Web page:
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WHAT WILL THE NEW NORMAL LOOK LIKE? – PART TWO

Kim Radok22 October 2021

The problem for the business community in the new normal will be finding the right strategies to deal with the known knowns and trying to anticipate the new unknowns.

Very briefly, the known knowns and unknown knowns of the new normal will be affected by, yet not limited to, the following factors.

The sheer size of outstanding debt in all its forms. In the past, debt was encouraged at the expense of savings. The accumulated debt in the world therefore will somehow have to be dealt with and accounted for in all future business dealings.

The great unknown knowns are of course, include the size of the outstanding debt, who owes the debt, and has the debt been provided by legal and regulated sources. Based on past experiences, we know not all debt will be from legal and regulated sources and therefore the total will never be known.

Time waits for no one. The leniency towards the repaying of past debts will have started to run out. Debtors will now have to start repaying the debt, whether they are ready to or not. How this factor will affect your customers capacity to buy safely and then repay their debts will largely be unknown. After all, if the debts are not paid within terms, this may also negatively affect their creditors’ ability to also survive if the debts go bad. As such, this is another known unknown.

The focus on technology, often at the expense of common sense. Too often in the past, there was a lack of focus on how technology might have changed your business.

The one thing we do suspect, and to what level, is another unknown known, will be the need or capacity of a business to employ people and under what terms. The employment of people has been an evolving cost factor over the years. In the future, the capacity of business to employ people, will be increasingly regulated by people who have never operated a business and who do not have to pay any financial cost of all the regulations.

What will never change is that technology does not own any money, people do! This means you need people to encourage other people to spend their money with your business honestly.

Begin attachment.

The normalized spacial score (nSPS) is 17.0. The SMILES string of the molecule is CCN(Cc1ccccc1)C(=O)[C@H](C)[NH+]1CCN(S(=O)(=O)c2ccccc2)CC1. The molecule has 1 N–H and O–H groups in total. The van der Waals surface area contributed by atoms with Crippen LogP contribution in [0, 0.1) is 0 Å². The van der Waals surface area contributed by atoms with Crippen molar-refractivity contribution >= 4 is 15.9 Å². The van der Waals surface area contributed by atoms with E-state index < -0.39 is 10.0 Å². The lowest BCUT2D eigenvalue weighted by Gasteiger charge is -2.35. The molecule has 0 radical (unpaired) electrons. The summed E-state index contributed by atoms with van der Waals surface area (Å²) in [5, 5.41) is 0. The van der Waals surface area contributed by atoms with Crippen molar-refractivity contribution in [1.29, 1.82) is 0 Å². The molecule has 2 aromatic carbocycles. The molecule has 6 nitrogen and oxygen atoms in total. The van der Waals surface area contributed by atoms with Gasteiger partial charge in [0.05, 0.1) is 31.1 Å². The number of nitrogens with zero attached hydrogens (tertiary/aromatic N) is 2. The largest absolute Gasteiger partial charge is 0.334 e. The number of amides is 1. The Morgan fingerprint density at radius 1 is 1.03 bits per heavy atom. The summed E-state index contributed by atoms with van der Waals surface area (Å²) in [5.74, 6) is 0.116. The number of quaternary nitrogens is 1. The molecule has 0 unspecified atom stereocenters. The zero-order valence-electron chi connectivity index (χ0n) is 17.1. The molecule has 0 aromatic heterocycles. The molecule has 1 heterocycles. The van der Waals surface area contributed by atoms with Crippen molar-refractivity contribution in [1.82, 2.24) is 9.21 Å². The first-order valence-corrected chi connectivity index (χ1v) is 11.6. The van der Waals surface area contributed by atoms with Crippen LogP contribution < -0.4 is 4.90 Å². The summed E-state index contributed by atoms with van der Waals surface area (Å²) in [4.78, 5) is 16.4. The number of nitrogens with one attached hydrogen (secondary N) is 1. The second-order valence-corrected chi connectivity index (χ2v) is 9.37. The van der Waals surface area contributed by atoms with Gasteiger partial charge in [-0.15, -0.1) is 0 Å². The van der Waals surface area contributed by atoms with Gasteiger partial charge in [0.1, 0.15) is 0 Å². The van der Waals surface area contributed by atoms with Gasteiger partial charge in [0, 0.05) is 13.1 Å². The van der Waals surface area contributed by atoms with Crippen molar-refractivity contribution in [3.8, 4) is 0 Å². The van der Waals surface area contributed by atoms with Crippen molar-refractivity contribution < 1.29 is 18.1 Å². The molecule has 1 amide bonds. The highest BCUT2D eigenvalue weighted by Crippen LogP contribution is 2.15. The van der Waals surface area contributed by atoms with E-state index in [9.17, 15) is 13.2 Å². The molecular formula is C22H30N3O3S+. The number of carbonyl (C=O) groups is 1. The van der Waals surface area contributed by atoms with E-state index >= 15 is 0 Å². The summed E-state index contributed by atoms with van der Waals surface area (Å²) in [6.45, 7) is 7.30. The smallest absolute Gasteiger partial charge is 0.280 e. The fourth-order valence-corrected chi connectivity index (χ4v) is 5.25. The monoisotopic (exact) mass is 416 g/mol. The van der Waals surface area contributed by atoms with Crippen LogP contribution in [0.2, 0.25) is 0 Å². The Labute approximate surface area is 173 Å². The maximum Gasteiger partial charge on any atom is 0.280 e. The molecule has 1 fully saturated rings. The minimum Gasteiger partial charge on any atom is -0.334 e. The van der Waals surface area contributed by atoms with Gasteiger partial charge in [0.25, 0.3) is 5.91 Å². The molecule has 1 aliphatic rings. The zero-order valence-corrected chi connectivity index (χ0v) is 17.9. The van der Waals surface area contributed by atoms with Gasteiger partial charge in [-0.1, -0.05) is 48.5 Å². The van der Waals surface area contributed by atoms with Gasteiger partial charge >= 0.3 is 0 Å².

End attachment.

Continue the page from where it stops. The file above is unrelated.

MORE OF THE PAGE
The intervention of central bankers, politicians and their bureaucrats has created a false business narrative. The ramifications of these people’s dictates and demands which have affected so many businesspeople negatively in the past, will probably continue unabated in the future.

Whilst we understand the current known costs of the interference of the above people, the great unknown for the future, is how businesspeople will react and operate their businesses.

Tomorrow’s business models may look nothing like those of the past. The known factors of the past may be unsuitable for the future. Therefore, how businesses will operate in the future is largely unknown, and the great known unknown will include:

  1. whether businesspeople will take a more enlightened approach to risk management;
  2. the financial capacity and integrity of all businesses;
  3. the employment of people verses technology;
  4. will customers be able to see a real point of difference between your business and its competitors;
  5. customers’ changing their articulated ethos of spending to their actual spending regime;
  6. suppliers working out whether they can afford to even extend credit in the future, especially
  7. if financiers and suppliers have few rights to protect their businesses from delinquent and fraudulent debtors at a reasonable cost, etc.

Will the “entitlement generation” and their supporters continue affecting all commercial and consumer creditors negatively? One of the great known unknowns is whether creditors will fight back against the legislative requirements which are demanded by the do-gooders?

In addition, how many new businesspeople will actually be able to afford to start a business due to all the legislative and social requirements loaded onto them before they even start?

The value of risk is minimised. Understanding risk is always about knowing, and the more you know, the better placed you are to survive and grow your business. A change therefore maybe that risk is viewed as a positive of what is possible to make your business more viable, rather than just a negative cost.

It is the above factors which will dictate the state your business will be in when the new normal world becomes evident. Relying solely on the known business practices prior to the pandemic, will not be sufficient to allow us to survive. We must therefore adapt our businesses to move forward with what is known about the new business normal environment.

I suggest therefore, a good place to start is to review the lessons of history, use appropriate business practices which have stood the test of time, coupled with the best of technology and people resources which are available.

Want to know more, contact Kim at kim@creditmatters.com.au, or telephone (03) 9886 6707, A/H (03) 9802 0608, mobile 0411 649 261, or have a look at what we offer via our website at www.creditmatters.com.au

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